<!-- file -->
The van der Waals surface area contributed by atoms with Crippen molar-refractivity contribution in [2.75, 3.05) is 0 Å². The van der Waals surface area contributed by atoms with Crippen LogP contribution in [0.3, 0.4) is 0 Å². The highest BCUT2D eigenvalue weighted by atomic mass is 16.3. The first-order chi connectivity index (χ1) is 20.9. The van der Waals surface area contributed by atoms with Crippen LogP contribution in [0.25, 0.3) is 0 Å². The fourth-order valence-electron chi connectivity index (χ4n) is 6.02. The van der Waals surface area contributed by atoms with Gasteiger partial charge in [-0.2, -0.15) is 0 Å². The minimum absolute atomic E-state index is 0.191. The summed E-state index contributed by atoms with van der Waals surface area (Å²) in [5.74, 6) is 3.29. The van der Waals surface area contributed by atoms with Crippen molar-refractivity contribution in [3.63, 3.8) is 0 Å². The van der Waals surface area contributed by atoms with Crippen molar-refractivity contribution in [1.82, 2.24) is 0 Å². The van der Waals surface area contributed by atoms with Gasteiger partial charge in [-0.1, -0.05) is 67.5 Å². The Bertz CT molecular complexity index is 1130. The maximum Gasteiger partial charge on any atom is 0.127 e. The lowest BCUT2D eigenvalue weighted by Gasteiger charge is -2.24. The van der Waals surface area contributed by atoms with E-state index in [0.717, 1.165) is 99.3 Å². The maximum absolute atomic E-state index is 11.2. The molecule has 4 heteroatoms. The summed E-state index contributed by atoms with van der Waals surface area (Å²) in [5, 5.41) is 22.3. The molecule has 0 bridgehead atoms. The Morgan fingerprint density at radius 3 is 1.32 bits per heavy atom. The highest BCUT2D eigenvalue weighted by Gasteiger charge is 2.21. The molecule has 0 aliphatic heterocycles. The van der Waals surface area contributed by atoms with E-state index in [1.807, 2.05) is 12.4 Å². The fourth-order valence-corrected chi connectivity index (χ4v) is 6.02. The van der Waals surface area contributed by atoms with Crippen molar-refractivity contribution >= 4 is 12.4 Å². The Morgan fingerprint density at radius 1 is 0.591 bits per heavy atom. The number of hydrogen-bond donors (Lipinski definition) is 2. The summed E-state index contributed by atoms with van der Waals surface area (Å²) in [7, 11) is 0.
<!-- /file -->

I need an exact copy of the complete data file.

The van der Waals surface area contributed by atoms with Crippen molar-refractivity contribution in [2.75, 3.05) is 0 Å². The van der Waals surface area contributed by atoms with Crippen LogP contribution in [0.3, 0.4) is 0 Å². The highest BCUT2D eigenvalue weighted by atomic mass is 16.3. The first-order chi connectivity index (χ1) is 20.9. The van der Waals surface area contributed by atoms with Crippen LogP contribution in [0.25, 0.3) is 0 Å². The fourth-order valence-electron chi connectivity index (χ4n) is 6.02. The van der Waals surface area contributed by atoms with Gasteiger partial charge in [-0.2, -0.15) is 0 Å². The minimum absolute atomic E-state index is 0.191. The summed E-state index contributed by atoms with van der Waals surface area (Å²) in [5.74, 6) is 3.29. The van der Waals surface area contributed by atoms with Crippen molar-refractivity contribution in [3.63, 3.8) is 0 Å². The van der Waals surface area contributed by atoms with Crippen molar-refractivity contribution in [1.82, 2.24) is 0 Å². The van der Waals surface area contributed by atoms with Gasteiger partial charge in [-0.1, -0.05) is 67.5 Å². The Bertz CT molecular complexity index is 1130. The maximum Gasteiger partial charge on any atom is 0.127 e. The lowest BCUT2D eigenvalue weighted by Gasteiger charge is -2.24. The van der Waals surface area contributed by atoms with E-state index in [0.717, 1.165) is 99.3 Å². The maximum absolute atomic E-state index is 11.2. The molecule has 4 heteroatoms. The summed E-state index contributed by atoms with van der Waals surface area (Å²) in [5, 5.41) is 22.3. The molecule has 0 bridgehead atoms. The Morgan fingerprint density at radius 3 is 1.32 bits per heavy atom. The highest BCUT2D eigenvalue weighted by Gasteiger charge is 2.21. The molecule has 0 aliphatic heterocycles. The van der Waals surface area contributed by atoms with E-state index in [1.807, 2.05) is 12.4 Å². The fourth-order valence-corrected chi connectivity index (χ4v) is 6.02. The van der Waals surface area contributed by atoms with Crippen molar-refractivity contribution >= 4 is 12.4 Å². The Morgan fingerprint density at radius 1 is 0.591 bits per heavy atom. The number of hydrogen-bond donors (Lipinski definition) is 2. The summed E-state index contributed by atoms with van der Waals surface area (Å²) in [7, 11) is 0.